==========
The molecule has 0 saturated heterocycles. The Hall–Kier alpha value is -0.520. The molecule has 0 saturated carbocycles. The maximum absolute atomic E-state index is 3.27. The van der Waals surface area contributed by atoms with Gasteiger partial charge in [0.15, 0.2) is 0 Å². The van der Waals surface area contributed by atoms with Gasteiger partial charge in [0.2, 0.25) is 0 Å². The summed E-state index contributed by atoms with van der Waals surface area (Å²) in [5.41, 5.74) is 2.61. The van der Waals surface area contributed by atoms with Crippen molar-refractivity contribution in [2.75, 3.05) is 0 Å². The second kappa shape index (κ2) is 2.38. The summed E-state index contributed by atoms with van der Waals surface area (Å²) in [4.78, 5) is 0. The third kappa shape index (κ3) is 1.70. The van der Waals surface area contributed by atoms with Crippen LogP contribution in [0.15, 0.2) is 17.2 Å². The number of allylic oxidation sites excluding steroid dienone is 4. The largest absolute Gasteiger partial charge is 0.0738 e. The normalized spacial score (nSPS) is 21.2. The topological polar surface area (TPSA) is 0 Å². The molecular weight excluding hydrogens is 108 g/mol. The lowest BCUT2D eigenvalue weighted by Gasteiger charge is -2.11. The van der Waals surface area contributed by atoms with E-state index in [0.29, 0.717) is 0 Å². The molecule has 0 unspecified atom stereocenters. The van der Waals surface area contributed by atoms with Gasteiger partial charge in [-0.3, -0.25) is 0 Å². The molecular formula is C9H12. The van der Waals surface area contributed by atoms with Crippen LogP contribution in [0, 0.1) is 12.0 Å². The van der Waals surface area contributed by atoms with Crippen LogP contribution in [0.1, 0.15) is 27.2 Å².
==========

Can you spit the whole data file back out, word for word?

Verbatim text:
The molecule has 0 saturated heterocycles. The Hall–Kier alpha value is -0.520. The molecule has 0 saturated carbocycles. The maximum absolute atomic E-state index is 3.27. The van der Waals surface area contributed by atoms with Gasteiger partial charge in [0.15, 0.2) is 0 Å². The van der Waals surface area contributed by atoms with Gasteiger partial charge in [0.2, 0.25) is 0 Å². The summed E-state index contributed by atoms with van der Waals surface area (Å²) in [5.41, 5.74) is 2.61. The van der Waals surface area contributed by atoms with Crippen molar-refractivity contribution in [2.75, 3.05) is 0 Å². The second kappa shape index (κ2) is 2.38. The summed E-state index contributed by atoms with van der Waals surface area (Å²) in [4.78, 5) is 0. The third kappa shape index (κ3) is 1.70. The van der Waals surface area contributed by atoms with Crippen LogP contribution in [0.15, 0.2) is 17.2 Å². The number of allylic oxidation sites excluding steroid dienone is 4. The largest absolute Gasteiger partial charge is 0.0738 e. The normalized spacial score (nSPS) is 21.2. The topological polar surface area (TPSA) is 0 Å². The molecular weight excluding hydrogens is 108 g/mol. The lowest BCUT2D eigenvalue weighted by Gasteiger charge is -2.11. The van der Waals surface area contributed by atoms with E-state index in [0.29, 0.717) is 0 Å². The molecule has 0 unspecified atom stereocenters. The van der Waals surface area contributed by atoms with Gasteiger partial charge in [-0.3, -0.25) is 0 Å². The molecular formula is C9H12. The van der Waals surface area contributed by atoms with Crippen LogP contribution in [0, 0.1) is 12.0 Å². The van der Waals surface area contributed by atoms with Crippen LogP contribution in [0.1, 0.15) is 27.2 Å².